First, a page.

The Coconut City
Hainan is the smallest and the southernmost province as well as China’s largest tropical island. It was a perfect spot to enjoy a warm weather in November and wrap up my trip before returning to Europe, much colder at this time of a season.
Together with my friend we took a sleeper train all the way from Guangzhou to Haikou. We arrived in the capital of Hainan, early in the morning, happy to finally step out of our compartment after 15 hours! If you are not up for this type of epic journey you can get to Hainan by plane. Both Haikou and Sanya in the south of the island have small airports with regular flights from major Chinese cities and Hong Kong.
Haikou tends to be called the Coconut City for a reason. The streets are full of coconut palm trees so the tropical feel is very much in the air. Booking a room at the Haikou Banana Hostel was a great choice due to its convenient location. Based on a large island called Haidian Dao, it is next to Renmin Avenue with many bus options and round the corner from the Baishamen Park, where you can find a small amusement park and a lake.
Let the adventure commence
I was not thrown into the deep end. This is how I could sum up my first experiences of China.
I was travelling with Marianna, it was easier to laugh off some strange situations, and there was Tomek, familiar with various local ways after living in Zhaoqing for more than a year. Supported by friends I did not find China a challenging destination. Not yet, at least.
A journey from Zhaoqing via Guangzhou to Haikou on the Hainan Island was a part of the trip that concerned me the most from the beginning of planning. Two train journeys in a day with an overnight 12-hour epic odyssey and the fact that the train will be loaded onto a ferry across the sea. Yes.. the adventure was about to start.
Our train to Guangzhou was delayed. How did we know? Well, firstly we could not enter the platform (they are very controlling and strict about it in China) and secondly the sign displayed by my app for “delayed” corresponded with the same sign on the train board.
What a nightmare! We were getting hungry and there was no way we could find any shops or places to eat at the station. Trapped there and surrounded by people, who were constantly staring at us we just had to grin and bear it.
In Guangzhou we had to take a metro to another train station and find a place where we could leave our backpacks for few hours… and quiet frankly that was a bit of a mission. After half an hour we finally found the storage place, which was literally round the corner, as well as the right part of a station where we would be catching our sleeper train in the evening. Relieved and backpack-free we had something to eat and took a metro to the Chen Clan Ancestral Hall to do a bit of sightseeing in that area. After few hours we only managed to scratch the surface.
At the Chen Clan Ancestral Hall
A view from the limestone hills
Zhaoqing is not one of those typical places that you would visit when you travel to China. It is situated in Guangdong province, formerly known as Canton and it normally attracts more local visitors from nearby Guangzhou, Shenzhen and other cities. I had my personal agenda and we could say that it was a bit of a social affair. The plan was to bring my friends and myself together. Back in the summer Marianna and I decided to venture out to China and meet up with Tomasz, who has been living there for more than a year now. A stop at Zhaoqing on route to Hainan Island was our mini school reunion.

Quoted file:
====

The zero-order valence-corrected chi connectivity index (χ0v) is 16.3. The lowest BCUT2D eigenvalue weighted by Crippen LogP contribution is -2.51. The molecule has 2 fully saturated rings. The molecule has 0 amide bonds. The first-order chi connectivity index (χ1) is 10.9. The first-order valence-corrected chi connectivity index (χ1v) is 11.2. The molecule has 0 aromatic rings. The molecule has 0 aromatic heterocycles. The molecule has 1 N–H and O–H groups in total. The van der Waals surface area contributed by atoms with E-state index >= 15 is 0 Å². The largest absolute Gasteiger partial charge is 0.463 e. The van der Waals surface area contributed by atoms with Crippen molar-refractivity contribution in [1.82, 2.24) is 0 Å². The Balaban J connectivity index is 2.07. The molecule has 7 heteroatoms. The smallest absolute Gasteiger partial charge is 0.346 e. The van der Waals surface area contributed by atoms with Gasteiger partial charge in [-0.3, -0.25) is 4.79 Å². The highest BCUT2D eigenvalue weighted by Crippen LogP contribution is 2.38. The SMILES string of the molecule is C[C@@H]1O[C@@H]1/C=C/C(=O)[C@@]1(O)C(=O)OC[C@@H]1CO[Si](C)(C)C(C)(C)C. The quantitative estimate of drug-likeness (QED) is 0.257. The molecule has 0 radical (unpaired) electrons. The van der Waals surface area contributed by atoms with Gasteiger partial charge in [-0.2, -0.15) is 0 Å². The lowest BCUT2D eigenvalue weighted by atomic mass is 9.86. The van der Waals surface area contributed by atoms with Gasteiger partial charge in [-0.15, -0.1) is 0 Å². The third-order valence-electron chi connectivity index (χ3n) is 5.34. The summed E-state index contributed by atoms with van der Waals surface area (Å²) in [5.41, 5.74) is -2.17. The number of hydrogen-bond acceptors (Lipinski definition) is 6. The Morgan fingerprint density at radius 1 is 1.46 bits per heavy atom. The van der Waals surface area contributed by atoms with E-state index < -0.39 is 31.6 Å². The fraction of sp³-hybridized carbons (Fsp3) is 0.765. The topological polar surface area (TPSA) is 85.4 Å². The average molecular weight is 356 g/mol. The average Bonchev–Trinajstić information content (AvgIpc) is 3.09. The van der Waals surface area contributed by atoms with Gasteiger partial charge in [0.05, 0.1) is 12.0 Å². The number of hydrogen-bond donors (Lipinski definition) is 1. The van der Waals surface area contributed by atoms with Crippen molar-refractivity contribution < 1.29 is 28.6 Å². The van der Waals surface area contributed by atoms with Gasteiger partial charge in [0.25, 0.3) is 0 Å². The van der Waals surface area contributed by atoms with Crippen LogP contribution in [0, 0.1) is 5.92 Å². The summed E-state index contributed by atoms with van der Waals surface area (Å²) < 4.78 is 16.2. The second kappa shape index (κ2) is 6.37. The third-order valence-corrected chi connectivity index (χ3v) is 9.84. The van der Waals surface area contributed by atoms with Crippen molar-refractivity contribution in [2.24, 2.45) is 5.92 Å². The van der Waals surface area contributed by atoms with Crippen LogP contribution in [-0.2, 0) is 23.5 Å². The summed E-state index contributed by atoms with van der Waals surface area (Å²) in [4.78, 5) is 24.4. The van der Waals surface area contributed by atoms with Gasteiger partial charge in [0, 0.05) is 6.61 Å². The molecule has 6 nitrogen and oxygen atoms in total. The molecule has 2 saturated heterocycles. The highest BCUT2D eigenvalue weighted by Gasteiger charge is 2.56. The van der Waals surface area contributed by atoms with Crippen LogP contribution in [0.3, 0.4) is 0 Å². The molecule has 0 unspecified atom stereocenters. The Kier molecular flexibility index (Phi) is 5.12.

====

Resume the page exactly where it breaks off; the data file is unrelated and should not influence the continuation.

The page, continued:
Once we left Hong Kong behind our adventure in the southern part of China commenced. As soon as we stepped outside Zhaoqing train station all eyes were on us. Everyone was staring! The stories I heard from my friends were true and it was only the beginning… How lucky that I was not on my own!
Zhaoqing University’s Campus
Nothing is easy in China
Are you thinking of going to China or planning already your next adventure? Travelling around China is exciting but can also get challenging and difficult so my advice would be to plan carefully, prepare well and keep these few travel tips in mind before packing your bag and jumping on a plane.
Apply for a visa
China is one of those countries where in majority of cases you cannot get a visa on arrival. If you are planning a trip you will need to apply for a tourist visa before travelling to China. As it might take you some time, do not leave it until last minute and expect that you will be asked to provide a travel itinerary with your accommodation details etc.
“So did you play the game when you were there?” asked my cousin when I told him that I visited Macau in November. A card game, known as Makao and in other countries as Mau Mau or Uno, at least in Polish takes its name directly from the name of a former Portuguese colony in China. So yes, it was a play on words but no, I did not play it and neither tried any gambling while out there. I was only cheeky enough to jump on a shuttle bus provided by one of the casinos to get a ride to closer to the Historic Centre of Macau. I had my route already marked on the map that I picked up at the tourist information office in Hong Kong so I was ready to discover new places and take some photographs.
Ruins of Saint Paul’s Cathedral
My trip to Macau was initially one of those “oh I might as well” since it is less than an hour away from Hong Kong by ferry and TurboJet runs a very frequent and convenient service. It can be a bit bumpy at times so keep it in mind if you normally suffer from motion sickness and do not forget your passport! It is a different country after all.